July 2022 - Common Paw Paw

Common Name:  Common Pawpaw also has been called the Custard Apple

Botanical Name: Asimina triloba

Native Range:  Zone 5-8 Native through Western and Eastern United States 

Height: 15’-20’ tall and wide but can grow up to 40’ in a favorable location

Spread: 15’-20’ 

Form:  Described as a multi-stem tree with a short trunk with spreading branches that can be a densely pyramidal

Growth Rate:  Medium 

Sun:  Full sun to part shade

Soil: Prefers moist, well drained, slightly acidic soil

Leaf Description:  Simple oblong leaf which is half as wide as it is long. The leaf is medium green above and lighter green beneath. 

Fall Color:  Color changes to yellow, yellow green in fall with color change dependent upon location.

Flower Description:  The flowers are bright purple and one to two inches in length. Flowers usually consist of 6 petals with the outer the petals larger than the inner three. 

Fruit:  Edible fruit beginning as a green elongated globe turning brown as the fruit ripens. The fruit is described as tasting like a banana with a custardy consistency. 

Bark Description:  Dark brown with some gray areas. 

Wildlife Benefit:  The fruit is a favorite of many small animals and the zebra swallowtail butterfly.

Tolerates:  Acid soil

Possible Insects: None serious  

Possible Disease: None serious once established but excess humidity can cause powdery mildew and black spot.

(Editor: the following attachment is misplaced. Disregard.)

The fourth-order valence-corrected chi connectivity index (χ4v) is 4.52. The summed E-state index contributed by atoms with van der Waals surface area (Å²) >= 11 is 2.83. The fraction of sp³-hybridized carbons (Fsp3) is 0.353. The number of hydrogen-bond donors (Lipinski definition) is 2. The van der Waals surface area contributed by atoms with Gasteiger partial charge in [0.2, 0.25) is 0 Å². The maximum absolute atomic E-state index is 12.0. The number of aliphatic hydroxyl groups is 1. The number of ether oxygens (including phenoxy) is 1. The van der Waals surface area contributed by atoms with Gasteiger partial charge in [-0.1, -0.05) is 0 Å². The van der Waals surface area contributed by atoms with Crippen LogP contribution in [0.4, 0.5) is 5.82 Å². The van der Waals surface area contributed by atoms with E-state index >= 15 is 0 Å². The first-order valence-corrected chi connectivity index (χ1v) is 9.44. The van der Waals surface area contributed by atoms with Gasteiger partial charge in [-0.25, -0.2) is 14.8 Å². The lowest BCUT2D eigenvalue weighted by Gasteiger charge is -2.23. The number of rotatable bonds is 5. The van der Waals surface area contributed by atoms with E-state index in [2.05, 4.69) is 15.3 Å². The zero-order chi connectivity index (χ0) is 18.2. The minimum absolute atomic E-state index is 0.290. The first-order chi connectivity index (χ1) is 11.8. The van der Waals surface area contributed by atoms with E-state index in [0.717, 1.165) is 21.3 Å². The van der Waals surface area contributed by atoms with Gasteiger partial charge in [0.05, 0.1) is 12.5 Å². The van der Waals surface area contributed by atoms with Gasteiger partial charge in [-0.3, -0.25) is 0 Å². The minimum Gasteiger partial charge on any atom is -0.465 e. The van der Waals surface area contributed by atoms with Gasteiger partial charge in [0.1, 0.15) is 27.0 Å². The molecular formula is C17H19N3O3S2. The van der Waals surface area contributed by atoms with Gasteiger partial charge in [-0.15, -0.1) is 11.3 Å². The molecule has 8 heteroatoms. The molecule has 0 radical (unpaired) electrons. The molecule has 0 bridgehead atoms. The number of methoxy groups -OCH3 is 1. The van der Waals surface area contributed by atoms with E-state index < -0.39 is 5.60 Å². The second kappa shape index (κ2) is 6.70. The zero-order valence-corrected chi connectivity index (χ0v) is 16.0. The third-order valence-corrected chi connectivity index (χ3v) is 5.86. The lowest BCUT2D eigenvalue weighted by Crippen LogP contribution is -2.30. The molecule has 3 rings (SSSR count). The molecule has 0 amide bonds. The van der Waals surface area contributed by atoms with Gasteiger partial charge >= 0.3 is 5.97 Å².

Uses:  Terrific tree for naturalizing with existing wooded parcels of land either as an edge or understory element. Difficult to transplant so when possible, purchase smaller container grown trees. 

Where to be found on municipal property:  There is a Pawpaw in the garden at Greenway Meadows, next to the Johnson Education Center

Additional Facts: 

  • The pawpaw fruit has been described as a ‘mega fruit’ since it is a source of vitamins A and C, it is in unsaturated fats and protein with a good balance of amino acids
  • Native tree first identified in 1541. 
  • Its’ bark and wood have been used by Native Americans for canoes, housing, and carrying  small objects. 
  • The ground up bark of the pawpaw has been used to produce organic insecticide. 
  • Pawpaw is a slow-growing tree that requires 3 to 4 years of growth before it has the physical structure to produce and support the fruit clusters.
  • Pawpaw exceeds apple, peach, and grape in most vitamins, minerals, amino acids, and food energy values. For the best flavor, eat fully ripe pawpaw fruits.



Dirr, M.A. 2009. Manual of Woody Landscape Plants. 6th edition. Stipes Pub. Champaign, Il. 




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